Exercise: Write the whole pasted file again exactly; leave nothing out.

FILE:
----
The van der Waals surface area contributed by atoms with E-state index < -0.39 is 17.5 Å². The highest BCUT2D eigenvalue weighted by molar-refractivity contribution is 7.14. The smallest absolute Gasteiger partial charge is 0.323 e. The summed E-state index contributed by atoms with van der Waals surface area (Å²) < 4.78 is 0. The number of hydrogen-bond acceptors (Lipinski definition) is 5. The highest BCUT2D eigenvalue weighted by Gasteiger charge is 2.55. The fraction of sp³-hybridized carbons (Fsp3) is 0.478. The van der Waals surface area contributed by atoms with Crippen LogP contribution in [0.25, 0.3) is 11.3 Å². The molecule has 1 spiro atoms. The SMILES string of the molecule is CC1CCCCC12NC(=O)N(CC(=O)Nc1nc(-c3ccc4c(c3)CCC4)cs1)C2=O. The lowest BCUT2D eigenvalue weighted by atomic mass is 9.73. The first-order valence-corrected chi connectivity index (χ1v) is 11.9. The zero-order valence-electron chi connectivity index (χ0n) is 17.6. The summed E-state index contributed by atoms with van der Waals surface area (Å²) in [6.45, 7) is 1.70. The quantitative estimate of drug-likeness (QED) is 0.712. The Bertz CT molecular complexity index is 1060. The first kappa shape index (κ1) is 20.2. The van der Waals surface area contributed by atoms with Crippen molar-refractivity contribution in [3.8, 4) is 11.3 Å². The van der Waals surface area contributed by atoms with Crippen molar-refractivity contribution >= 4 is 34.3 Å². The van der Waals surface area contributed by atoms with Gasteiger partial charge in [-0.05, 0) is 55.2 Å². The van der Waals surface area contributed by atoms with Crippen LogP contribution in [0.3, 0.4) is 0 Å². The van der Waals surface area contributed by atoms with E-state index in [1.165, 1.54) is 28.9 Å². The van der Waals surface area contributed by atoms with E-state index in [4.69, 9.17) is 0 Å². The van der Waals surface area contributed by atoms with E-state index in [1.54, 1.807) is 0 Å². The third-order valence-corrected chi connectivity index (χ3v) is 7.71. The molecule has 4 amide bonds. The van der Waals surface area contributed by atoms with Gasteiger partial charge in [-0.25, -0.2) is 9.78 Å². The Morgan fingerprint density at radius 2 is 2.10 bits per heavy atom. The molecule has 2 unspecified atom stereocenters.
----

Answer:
The van der Waals surface area contributed by atoms with E-state index < -0.39 is 17.5 Å². The highest BCUT2D eigenvalue weighted by molar-refractivity contribution is 7.14. The smallest absolute Gasteiger partial charge is 0.323 e. The summed E-state index contributed by atoms with van der Waals surface area (Å²) < 4.78 is 0. The number of hydrogen-bond acceptors (Lipinski definition) is 5. The highest BCUT2D eigenvalue weighted by Gasteiger charge is 2.55. The fraction of sp³-hybridized carbons (Fsp3) is 0.478. The van der Waals surface area contributed by atoms with Crippen LogP contribution in [0.25, 0.3) is 11.3 Å². The molecule has 1 spiro atoms. The SMILES string of the molecule is CC1CCCCC12NC(=O)N(CC(=O)Nc1nc(-c3ccc4c(c3)CCC4)cs1)C2=O. The lowest BCUT2D eigenvalue weighted by atomic mass is 9.73. The first-order valence-corrected chi connectivity index (χ1v) is 11.9. The zero-order valence-electron chi connectivity index (χ0n) is 17.6. The summed E-state index contributed by atoms with van der Waals surface area (Å²) in [6.45, 7) is 1.70. The quantitative estimate of drug-likeness (QED) is 0.712. The Bertz CT molecular complexity index is 1060. The first kappa shape index (κ1) is 20.2. The van der Waals surface area contributed by atoms with Crippen molar-refractivity contribution in [3.8, 4) is 11.3 Å². The van der Waals surface area contributed by atoms with Crippen molar-refractivity contribution >= 4 is 34.3 Å². The van der Waals surface area contributed by atoms with Gasteiger partial charge in [-0.05, 0) is 55.2 Å². The van der Waals surface area contributed by atoms with Crippen LogP contribution in [0.3, 0.4) is 0 Å². The van der Waals surface area contributed by atoms with E-state index in [1.165, 1.54) is 28.9 Å². The van der Waals surface area contributed by atoms with E-state index in [4.69, 9.17) is 0 Å². The van der Waals surface area contributed by atoms with E-state index in [1.54, 1.807) is 0 Å². The third-order valence-corrected chi connectivity index (χ3v) is 7.71. The molecule has 4 amide bonds. The van der Waals surface area contributed by atoms with Gasteiger partial charge in [-0.25, -0.2) is 9.78 Å². The Morgan fingerprint density at radius 2 is 2.10 bits per heavy atom. The molecule has 2 unspecified atom stereocenters.